I just finished reading Nouriel Roubini’s seven point analysis on the Bursting of the Gold Bubble in which Roubini’s asks and answer the question “Gold skyrocketed to over $1,900 per ounce in the fall of 2011 from $800 in early 2009, but has since collapsed by around 27%. Why?”
I offer a point-by-point rebuttal.
Roubini: First, tail risks are lower. Gold tends to spike when the global economy faces severe economic, financial and geopolitical threats; but, thanks to a variety of policy actions, the tail-risks argument for holding gold is less compelling today than at any time since the start of the financial crisis in 2007.
Mish: Japan is flirting with a Yen crisis thanks to Abenomics. Nothing has been fixed in regards to structural problems in the eurozone. A US recession is at hand. A China slowdown is baked in the cake. Trade wars loom between China and Europe. A full scale housing bust is underway in Australia. The UK threatens to leave the EU. The eurozone is unlikely to survive in its current state. Tail risks are enormous (and growing). I would have thought tail risks were so obvious that any serious economist would notice them. I was mistaken.
Roubini: Second, inflation is low and falling. Gold does best when there is a risk of high inflation, as it is a traditional store of value against inflation. But, despite the very aggressive monetary and quantitative easing from many central banks, global inflation is actually low and still falling as growth in most of the global economy remains below trend.
Mish: Gold actually does well in periods of deflation, in periods of credit risk, in periods of stagflation, and in periods of hyperinflation (the latter is obvious). Price inflation fell from 2000 to 2013 and gold rose from $250 to $1900. When was there risk of high inflation in that time-frame?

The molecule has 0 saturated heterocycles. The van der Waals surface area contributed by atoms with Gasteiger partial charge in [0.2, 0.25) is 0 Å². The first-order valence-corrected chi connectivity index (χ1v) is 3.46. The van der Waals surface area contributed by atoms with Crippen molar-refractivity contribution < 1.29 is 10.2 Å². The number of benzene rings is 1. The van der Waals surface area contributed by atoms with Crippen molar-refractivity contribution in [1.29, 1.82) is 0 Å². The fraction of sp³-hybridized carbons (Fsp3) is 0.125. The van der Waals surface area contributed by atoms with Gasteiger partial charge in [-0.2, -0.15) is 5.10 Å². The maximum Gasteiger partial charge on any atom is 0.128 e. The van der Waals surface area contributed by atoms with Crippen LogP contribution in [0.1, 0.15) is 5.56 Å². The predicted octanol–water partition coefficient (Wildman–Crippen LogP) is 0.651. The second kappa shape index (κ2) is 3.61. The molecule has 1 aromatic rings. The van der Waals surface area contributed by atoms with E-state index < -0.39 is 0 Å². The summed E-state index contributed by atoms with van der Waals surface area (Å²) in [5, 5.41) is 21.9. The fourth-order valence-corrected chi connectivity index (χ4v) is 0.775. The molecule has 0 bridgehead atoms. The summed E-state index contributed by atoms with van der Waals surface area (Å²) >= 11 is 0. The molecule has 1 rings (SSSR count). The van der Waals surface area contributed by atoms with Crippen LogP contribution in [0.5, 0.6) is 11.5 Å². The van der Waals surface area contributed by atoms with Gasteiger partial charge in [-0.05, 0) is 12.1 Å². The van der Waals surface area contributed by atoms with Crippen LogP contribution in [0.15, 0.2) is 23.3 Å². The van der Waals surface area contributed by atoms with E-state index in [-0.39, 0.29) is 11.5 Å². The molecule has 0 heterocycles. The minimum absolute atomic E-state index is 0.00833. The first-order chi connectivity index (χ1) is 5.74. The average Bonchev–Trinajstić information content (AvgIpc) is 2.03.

To be fair, one also needs to look at the disinflationary period between 1980 and 2000 when the price of gold collapsed from $850 to $250. Yet, in disinflationary periods in the last decade, gold soared. The difference? Credit risk and global distrust of fiat currencies. It’s easy to cherry pick a timeframe and say gold does this or that, when other timeframes and other factors disprove the thesis.
Roubini: Third, other assets provide better returns. Now that the global economy is recovering, other assets, such as equities or even real estate, are performing much better than gold.
Mish: Lovely! The same sort of argument regarding housing could have been presented in 2002, in 2003, in 2004, and in 2005. Yes, other assets are performing better, for now. But for how long? Is the current trend supposed to last forever? Has Roubini suddenly become a momentum trader in what is performing best?
Roubini: Fourth, exit from ZIRP will be bearish for gold. Real interest rates and gold prices are highly inversely correlated. Although real rates are still negative, the more positive outlook for the U.S. and global economy implies that the Fed and other central banks will gradually exit from QE and ZIRP. Real rates will rise over time rather than fall.
Mish: Precisely when is the Fed supposed to end ZIRP? Tomorrow? Next Month? Next year? A decade? If “real rates rise” won’t that be a sign of increasing inflation? Is increasing inflation good for gold or not? Roubini attempts to make a case that rising inflation and falling inflation are both bad for gold and both are about to happen simultaneously. Let me also point out that Roubini thinks ‘QE’ won’t end for another two years! He can’t have it both ways.
Roubini: Fifth, highly indebted countries are planning to sell their gold. Some argued that a world full of highly indebted sovereigns would push investors into gold as government bonds would become more risky. Instead, these countries are likely to dump their gold reserves to reduce their debts, or at least are considering doing so.
Mish: Roubini’s thesis has gone from circular silliness to the point of complete absurdity. Other than Cyprus (and Cyprus was forced at gunpoint) what central banks are dumping gold? And what central banks are buying gold? ZeroHedge reports Russia, Greece, Turkey, Other Central Banks Buy Gold
Russia, Greece, Turkey, Kazakhstan and Azerbaijan expanded their gold reserves for a seventh straight month in April, buying bullion to diversify foreign exchange reserves due to concerns about the dollar and the euro.